10.2 a) 1) could refer to halting any current or imminent activity and removing any workers in an inadequately controlled confined space. 

 

10.2 a) 2) could refer to arranging for the work to resume under correctly issued permit conditions and dealing with any injuries or ill health suffered by workers who were in the inadequately controlled confined space.     

 

Q: In clause 10.2 b) 3) there is a requirement for “determining if similar incidents have occurred, if nonconformities exist, or if they could potentially occur”.

Can you please provide an example?

A: Consider again the incident where there has been a small fire in the workplace:

 

10.2 b) 3) could include determining if improper storage of combustible materials contributed to the small fire and that this factor was common to other previous incidents. This would need to be addressed to prevent a recurrence of a similar situation.

 

In the case of a nonconformity, for example where it has been identified that confined space work has been taking place without a permit to work being in place:

 

This could imply checking whether other permit to work systems, such as that for working at height, or high voltage work, are being correctly applied. Or, if the non-conformity related to confined space work undertaken by a particular contractor, checking whether other contractors undertaking confined space work are operating the permit system correctly.

   
 
Q: In clause 10.2, c) there is a requirement to “review existing assessments of OH&S risks and other risks, as appropriate (see 6.1)”.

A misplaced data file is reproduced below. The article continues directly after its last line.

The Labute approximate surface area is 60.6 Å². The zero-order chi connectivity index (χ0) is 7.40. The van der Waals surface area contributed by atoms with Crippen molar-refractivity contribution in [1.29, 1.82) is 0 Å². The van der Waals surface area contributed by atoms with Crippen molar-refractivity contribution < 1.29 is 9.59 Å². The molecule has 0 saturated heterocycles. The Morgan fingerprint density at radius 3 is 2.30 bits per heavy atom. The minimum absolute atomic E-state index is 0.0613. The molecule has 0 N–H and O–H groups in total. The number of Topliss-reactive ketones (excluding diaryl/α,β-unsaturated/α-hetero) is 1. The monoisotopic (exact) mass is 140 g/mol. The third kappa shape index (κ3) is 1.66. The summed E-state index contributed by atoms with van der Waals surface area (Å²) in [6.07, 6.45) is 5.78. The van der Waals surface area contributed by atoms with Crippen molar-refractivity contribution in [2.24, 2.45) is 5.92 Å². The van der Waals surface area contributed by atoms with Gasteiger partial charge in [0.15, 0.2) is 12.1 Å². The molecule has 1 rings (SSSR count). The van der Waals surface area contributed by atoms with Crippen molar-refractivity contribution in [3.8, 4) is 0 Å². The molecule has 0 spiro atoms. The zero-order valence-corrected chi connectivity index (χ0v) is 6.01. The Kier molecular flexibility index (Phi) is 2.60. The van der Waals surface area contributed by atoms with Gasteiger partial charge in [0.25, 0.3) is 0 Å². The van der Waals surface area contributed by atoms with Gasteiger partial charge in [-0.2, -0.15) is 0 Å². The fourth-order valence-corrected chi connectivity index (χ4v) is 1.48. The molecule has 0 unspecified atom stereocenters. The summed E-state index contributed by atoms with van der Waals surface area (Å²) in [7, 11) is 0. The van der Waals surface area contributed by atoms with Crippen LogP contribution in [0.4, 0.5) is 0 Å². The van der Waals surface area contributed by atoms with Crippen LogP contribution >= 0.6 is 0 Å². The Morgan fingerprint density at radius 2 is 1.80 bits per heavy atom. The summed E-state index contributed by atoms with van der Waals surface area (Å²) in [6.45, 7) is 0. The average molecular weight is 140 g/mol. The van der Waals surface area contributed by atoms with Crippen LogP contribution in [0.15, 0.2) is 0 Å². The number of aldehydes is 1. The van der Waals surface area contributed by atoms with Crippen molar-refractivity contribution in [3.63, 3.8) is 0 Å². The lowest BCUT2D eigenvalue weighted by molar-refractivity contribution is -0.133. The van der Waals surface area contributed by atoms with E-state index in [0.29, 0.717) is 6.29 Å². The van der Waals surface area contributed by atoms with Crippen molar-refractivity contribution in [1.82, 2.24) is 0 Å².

Is the review required here review of the risk and opportunity, or review of the hazards identification, risk assessment & control (HIRAC), or both?

A: The requirement is to review existing assessments of OH&S risks and other risks

 

The investigation process should consider:

  • was the hazard identified during planning activities (clause 6)? If not, why not?
  • if the hazard was identified, were controls implemented to address the associated risks
  • were the controls adequate, understood and correctly implemented? (Clause 8)
  • were any risks missed or not assessed correctly?

 

Consider again the incident where there has been a small fire in the workplace:

 

10.2 c) could include determining if existing assessments of fire risk correctly estimated the likelihood and potential severity of a fire.

 

In the example regarding working in a confined space without a permit:

 

10.2 c) could include determining whether relevant existing assessments recognise the need for permits for work for particular activities, and if the use of permits is regularly monitored and appropriate action taken.